On April 17, 2020, in response to the ongoing coronavirus pandemic, Facebook rolled out a new a new reaction for “care,” which took the form of an emoji face hugging a heart in addition to a pulsing heart. These two new Facebook emoji reactions would appear alongside Facebook’s primary post reaction icons: the iconic “thumbs up” for like, the heart and the laughing, awe, crying and anger emojis.
“We hope these reactions give people additional ways to show their support during the #COVID19 crisis,” a spokesperson from Facebook noted about the new emojis as reported by TechCrunch. “We know this is an uncertain time, and we wanted people to be able to show their support in ways that let their friends and family know they are thinking of them.”
Only a week before, Transmedia Assistant Professor Kristin Lucas had invited Dutch artist, historian and emoji expert Lilian Stolk to visit her Expanded Media course via Zoom to share research into emojis at the outset of an assignment. Stolk shared her lecture, “Emoji Overload,” with the class, outlining how emoji came to be, the process and politics of emoji approval, and the cultural to global context surrounding issues of expression through the emoji keyboard. Emoji only appeared on phones in the western hemisphere as of 2014, and within six years 92% of smartphone users use emoji. Stolk asked: With more than 3000 emoji at our disposal, how critically do we think about the adoption of emoji? It turns out that the Unicode Consortium, a nonprofit organization that digitizes scripts, serves as the official body that manage emoji, accepting or rejecting emotive characters submitted by individuals and corporations alike.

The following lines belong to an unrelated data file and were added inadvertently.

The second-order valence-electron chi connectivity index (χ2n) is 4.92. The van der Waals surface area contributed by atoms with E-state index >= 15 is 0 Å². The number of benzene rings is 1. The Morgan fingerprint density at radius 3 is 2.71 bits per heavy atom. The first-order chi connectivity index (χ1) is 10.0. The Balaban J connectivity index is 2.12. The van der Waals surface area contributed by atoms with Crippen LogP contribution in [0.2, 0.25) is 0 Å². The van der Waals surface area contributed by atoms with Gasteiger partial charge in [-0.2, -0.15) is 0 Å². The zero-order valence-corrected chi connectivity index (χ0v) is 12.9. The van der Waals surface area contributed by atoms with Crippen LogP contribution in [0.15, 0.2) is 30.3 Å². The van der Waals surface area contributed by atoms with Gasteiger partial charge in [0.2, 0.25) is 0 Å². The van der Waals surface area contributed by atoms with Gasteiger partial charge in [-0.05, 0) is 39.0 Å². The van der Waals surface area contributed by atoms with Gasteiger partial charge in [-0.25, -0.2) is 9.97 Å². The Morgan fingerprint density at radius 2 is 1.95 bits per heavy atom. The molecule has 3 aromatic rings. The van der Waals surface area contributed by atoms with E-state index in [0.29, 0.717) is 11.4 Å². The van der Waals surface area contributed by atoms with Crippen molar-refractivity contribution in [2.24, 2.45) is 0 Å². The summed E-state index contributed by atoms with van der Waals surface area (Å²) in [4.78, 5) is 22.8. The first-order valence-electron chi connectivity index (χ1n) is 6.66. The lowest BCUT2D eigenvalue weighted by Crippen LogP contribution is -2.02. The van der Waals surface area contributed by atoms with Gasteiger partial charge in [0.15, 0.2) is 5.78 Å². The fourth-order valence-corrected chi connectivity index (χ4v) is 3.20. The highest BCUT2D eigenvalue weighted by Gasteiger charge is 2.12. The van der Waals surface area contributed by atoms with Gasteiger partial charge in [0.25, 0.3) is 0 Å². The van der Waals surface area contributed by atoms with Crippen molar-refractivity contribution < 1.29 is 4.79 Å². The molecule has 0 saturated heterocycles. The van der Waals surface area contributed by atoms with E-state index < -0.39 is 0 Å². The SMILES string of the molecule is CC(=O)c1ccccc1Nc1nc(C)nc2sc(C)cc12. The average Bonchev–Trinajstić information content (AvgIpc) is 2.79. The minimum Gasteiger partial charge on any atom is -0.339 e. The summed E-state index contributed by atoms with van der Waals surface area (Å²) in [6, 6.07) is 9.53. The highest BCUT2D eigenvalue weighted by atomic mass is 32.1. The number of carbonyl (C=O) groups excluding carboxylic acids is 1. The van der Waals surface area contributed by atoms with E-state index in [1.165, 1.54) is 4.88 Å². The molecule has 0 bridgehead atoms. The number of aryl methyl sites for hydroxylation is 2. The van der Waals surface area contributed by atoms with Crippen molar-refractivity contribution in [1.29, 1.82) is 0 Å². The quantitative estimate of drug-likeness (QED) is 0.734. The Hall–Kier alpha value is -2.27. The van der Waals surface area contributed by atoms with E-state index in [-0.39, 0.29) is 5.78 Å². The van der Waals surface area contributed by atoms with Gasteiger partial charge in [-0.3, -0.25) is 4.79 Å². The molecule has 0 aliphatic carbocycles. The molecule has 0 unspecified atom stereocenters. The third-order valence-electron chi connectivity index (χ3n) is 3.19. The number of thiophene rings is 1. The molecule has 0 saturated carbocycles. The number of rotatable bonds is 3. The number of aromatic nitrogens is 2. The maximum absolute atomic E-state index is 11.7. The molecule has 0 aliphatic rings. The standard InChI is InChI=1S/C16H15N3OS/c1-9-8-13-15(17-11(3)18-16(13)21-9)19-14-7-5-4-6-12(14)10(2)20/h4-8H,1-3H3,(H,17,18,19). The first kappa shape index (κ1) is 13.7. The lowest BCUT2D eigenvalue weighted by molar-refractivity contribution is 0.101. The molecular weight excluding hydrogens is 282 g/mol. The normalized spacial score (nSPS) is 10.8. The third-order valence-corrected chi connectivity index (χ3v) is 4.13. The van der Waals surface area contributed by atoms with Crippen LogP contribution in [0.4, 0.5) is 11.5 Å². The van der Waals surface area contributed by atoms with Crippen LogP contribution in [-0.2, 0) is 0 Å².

“[Unicode Consortium makes decisions for inclusion of new emojis] with the help of their voting members,” said Stolk. “Companies like Apple, Google, Facebook and Microsoft yearly pay $18,000 to be a voting member at Unicode. The president of Unicode also works for Google. So the language we all use online is determined by only a few people. Imagine if just a few people would decide what words we can use?”
Ostensibly, the consortium that arbitrates our global visual language does so with the best interests of its users at heart, attempting to circumvent already represented emoji or emoji that are too political, negative or violent. However, Stolk offered examples of a consortium-rejected climate change emoji and an accepted redesign of a pistol emoji, where politics are still potentially present in the acceptance process or at the very least not transparent to those outside the consortium members. Stolk, through her work on a web-based Emoji Voter app, proposes a more egalitarian system of choosing new emojis by popular vote.
With a newly broadened context in mind, Lucas asked her class to create an emoji out of available household materials or by using available software or apps. The assignment, originally not on the syllabus but a curricular pivot during social distance at home, provoked engaging progress critiques where Lucas’ class discussed how the systems and standards we build—as seen in a digital context through the emoji keyboard—augment our reality every day.
"I created Emoji Bush to play into some of the ideologies regarding emoji and digital culture," said student Abby Raffle. "I was interested in the way a basic, non-political symbol like cherries or butterflies can have their meaning changed to become something triggering or powerful when spread in a certain context. So I wondered how an inherently political symbol like [former President] George Bush could transform to mean something else entirely."
Raffle's Emoji Bush and the other students' resulting emoji resonate with cultural meaning, humor and heart, empowering them to see how the work of artists and designers can impact a universal language. To view the emoji created and read a bit of the thought process behind them, scroll through the image gallery below.